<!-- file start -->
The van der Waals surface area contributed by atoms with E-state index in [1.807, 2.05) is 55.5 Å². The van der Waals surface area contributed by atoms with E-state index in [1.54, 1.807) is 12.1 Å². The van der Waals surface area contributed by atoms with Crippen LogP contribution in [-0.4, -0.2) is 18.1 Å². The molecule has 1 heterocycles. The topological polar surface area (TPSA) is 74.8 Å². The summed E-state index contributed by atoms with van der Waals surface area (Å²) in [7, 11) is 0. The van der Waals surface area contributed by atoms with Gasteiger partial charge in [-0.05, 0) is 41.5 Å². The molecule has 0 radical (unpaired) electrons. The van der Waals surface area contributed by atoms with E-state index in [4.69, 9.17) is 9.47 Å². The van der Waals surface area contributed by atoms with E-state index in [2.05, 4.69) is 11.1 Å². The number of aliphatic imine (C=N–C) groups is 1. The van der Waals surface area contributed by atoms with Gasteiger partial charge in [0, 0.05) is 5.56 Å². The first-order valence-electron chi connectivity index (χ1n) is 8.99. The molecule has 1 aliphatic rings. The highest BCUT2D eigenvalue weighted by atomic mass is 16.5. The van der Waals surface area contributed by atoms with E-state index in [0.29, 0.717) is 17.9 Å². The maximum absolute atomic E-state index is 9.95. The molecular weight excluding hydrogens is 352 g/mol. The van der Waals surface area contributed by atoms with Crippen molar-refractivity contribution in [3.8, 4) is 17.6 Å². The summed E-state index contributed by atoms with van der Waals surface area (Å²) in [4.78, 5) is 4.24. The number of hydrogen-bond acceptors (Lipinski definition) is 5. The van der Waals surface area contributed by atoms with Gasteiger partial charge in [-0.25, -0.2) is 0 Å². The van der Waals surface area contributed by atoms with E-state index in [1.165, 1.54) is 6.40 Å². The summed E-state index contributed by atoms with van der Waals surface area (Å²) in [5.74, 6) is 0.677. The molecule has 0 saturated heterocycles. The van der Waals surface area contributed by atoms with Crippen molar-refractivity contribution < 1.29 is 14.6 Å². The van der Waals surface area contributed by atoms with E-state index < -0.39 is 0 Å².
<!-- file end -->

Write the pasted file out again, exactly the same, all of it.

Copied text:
The van der Waals surface area contributed by atoms with E-state index in [1.807, 2.05) is 55.5 Å². The van der Waals surface area contributed by atoms with E-state index in [1.54, 1.807) is 12.1 Å². The van der Waals surface area contributed by atoms with Crippen LogP contribution in [-0.4, -0.2) is 18.1 Å². The molecule has 1 heterocycles. The topological polar surface area (TPSA) is 74.8 Å². The summed E-state index contributed by atoms with van der Waals surface area (Å²) in [7, 11) is 0. The van der Waals surface area contributed by atoms with Gasteiger partial charge in [-0.05, 0) is 41.5 Å². The molecule has 0 radical (unpaired) electrons. The van der Waals surface area contributed by atoms with E-state index in [4.69, 9.17) is 9.47 Å². The van der Waals surface area contributed by atoms with E-state index in [2.05, 4.69) is 11.1 Å². The number of aliphatic imine (C=N–C) groups is 1. The van der Waals surface area contributed by atoms with Gasteiger partial charge in [0, 0.05) is 5.56 Å². The first-order valence-electron chi connectivity index (χ1n) is 8.99. The molecule has 1 aliphatic rings. The highest BCUT2D eigenvalue weighted by atomic mass is 16.5. The van der Waals surface area contributed by atoms with E-state index in [0.29, 0.717) is 17.9 Å². The maximum absolute atomic E-state index is 9.95. The molecular weight excluding hydrogens is 352 g/mol. The van der Waals surface area contributed by atoms with Crippen molar-refractivity contribution in [3.8, 4) is 17.6 Å². The summed E-state index contributed by atoms with van der Waals surface area (Å²) in [4.78, 5) is 4.24. The number of hydrogen-bond acceptors (Lipinski definition) is 5. The van der Waals surface area contributed by atoms with Gasteiger partial charge in [-0.25, -0.2) is 0 Å². The van der Waals surface area contributed by atoms with E-state index in [1.165, 1.54) is 6.40 Å². The summed E-state index contributed by atoms with van der Waals surface area (Å²) in [5.74, 6) is 0.677. The molecule has 0 saturated heterocycles. The van der Waals surface area contributed by atoms with Crippen molar-refractivity contribution < 1.29 is 14.6 Å². The van der Waals surface area contributed by atoms with E-state index < -0.39 is 0 Å².